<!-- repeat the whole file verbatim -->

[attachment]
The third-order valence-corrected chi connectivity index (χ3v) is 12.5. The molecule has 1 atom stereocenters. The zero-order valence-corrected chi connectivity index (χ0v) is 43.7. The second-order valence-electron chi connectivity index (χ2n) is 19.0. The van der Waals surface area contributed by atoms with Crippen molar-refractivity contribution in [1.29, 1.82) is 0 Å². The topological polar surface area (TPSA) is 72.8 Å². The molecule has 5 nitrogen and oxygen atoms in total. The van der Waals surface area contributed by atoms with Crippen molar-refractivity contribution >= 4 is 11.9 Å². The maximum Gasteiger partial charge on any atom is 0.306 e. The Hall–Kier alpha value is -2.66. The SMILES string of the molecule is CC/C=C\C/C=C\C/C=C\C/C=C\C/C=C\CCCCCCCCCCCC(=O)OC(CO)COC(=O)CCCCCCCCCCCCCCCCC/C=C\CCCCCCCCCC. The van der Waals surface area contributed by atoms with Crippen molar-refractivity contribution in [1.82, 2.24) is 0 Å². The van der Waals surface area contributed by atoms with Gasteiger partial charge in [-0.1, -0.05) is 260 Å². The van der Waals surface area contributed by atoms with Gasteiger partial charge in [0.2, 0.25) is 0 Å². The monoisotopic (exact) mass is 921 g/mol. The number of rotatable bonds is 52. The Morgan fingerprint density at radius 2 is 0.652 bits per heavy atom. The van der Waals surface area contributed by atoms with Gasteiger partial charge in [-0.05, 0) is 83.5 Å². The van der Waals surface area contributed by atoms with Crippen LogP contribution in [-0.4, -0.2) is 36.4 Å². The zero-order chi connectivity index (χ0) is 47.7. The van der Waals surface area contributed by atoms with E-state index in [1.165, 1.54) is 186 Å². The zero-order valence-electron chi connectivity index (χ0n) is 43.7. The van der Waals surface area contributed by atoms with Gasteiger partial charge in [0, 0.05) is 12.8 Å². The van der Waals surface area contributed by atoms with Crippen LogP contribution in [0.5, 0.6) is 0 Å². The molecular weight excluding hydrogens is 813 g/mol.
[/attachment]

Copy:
The third-order valence-corrected chi connectivity index (χ3v) is 12.5. The molecule has 1 atom stereocenters. The zero-order valence-corrected chi connectivity index (χ0v) is 43.7. The second-order valence-electron chi connectivity index (χ2n) is 19.0. The van der Waals surface area contributed by atoms with Crippen molar-refractivity contribution in [1.29, 1.82) is 0 Å². The topological polar surface area (TPSA) is 72.8 Å². The molecule has 5 nitrogen and oxygen atoms in total. The van der Waals surface area contributed by atoms with Crippen molar-refractivity contribution >= 4 is 11.9 Å². The maximum Gasteiger partial charge on any atom is 0.306 e. The Hall–Kier alpha value is -2.66. The SMILES string of the molecule is CC/C=C\C/C=C\C/C=C\C/C=C\C/C=C\CCCCCCCCCCCC(=O)OC(CO)COC(=O)CCCCCCCCCCCCCCCCC/C=C\CCCCCCCCCC. The van der Waals surface area contributed by atoms with Crippen molar-refractivity contribution in [1.82, 2.24) is 0 Å². The van der Waals surface area contributed by atoms with Gasteiger partial charge in [-0.1, -0.05) is 260 Å². The van der Waals surface area contributed by atoms with Gasteiger partial charge in [0.2, 0.25) is 0 Å². The monoisotopic (exact) mass is 921 g/mol. The number of rotatable bonds is 52. The Morgan fingerprint density at radius 2 is 0.652 bits per heavy atom. The van der Waals surface area contributed by atoms with Gasteiger partial charge in [-0.05, 0) is 83.5 Å². The van der Waals surface area contributed by atoms with Crippen LogP contribution in [-0.4, -0.2) is 36.4 Å². The zero-order chi connectivity index (χ0) is 47.7. The van der Waals surface area contributed by atoms with E-state index in [1.165, 1.54) is 186 Å². The zero-order valence-electron chi connectivity index (χ0n) is 43.7. The van der Waals surface area contributed by atoms with Gasteiger partial charge in [0, 0.05) is 12.8 Å². The van der Waals surface area contributed by atoms with Crippen LogP contribution in [0.5, 0.6) is 0 Å². The molecular weight excluding hydrogens is 813 g/mol.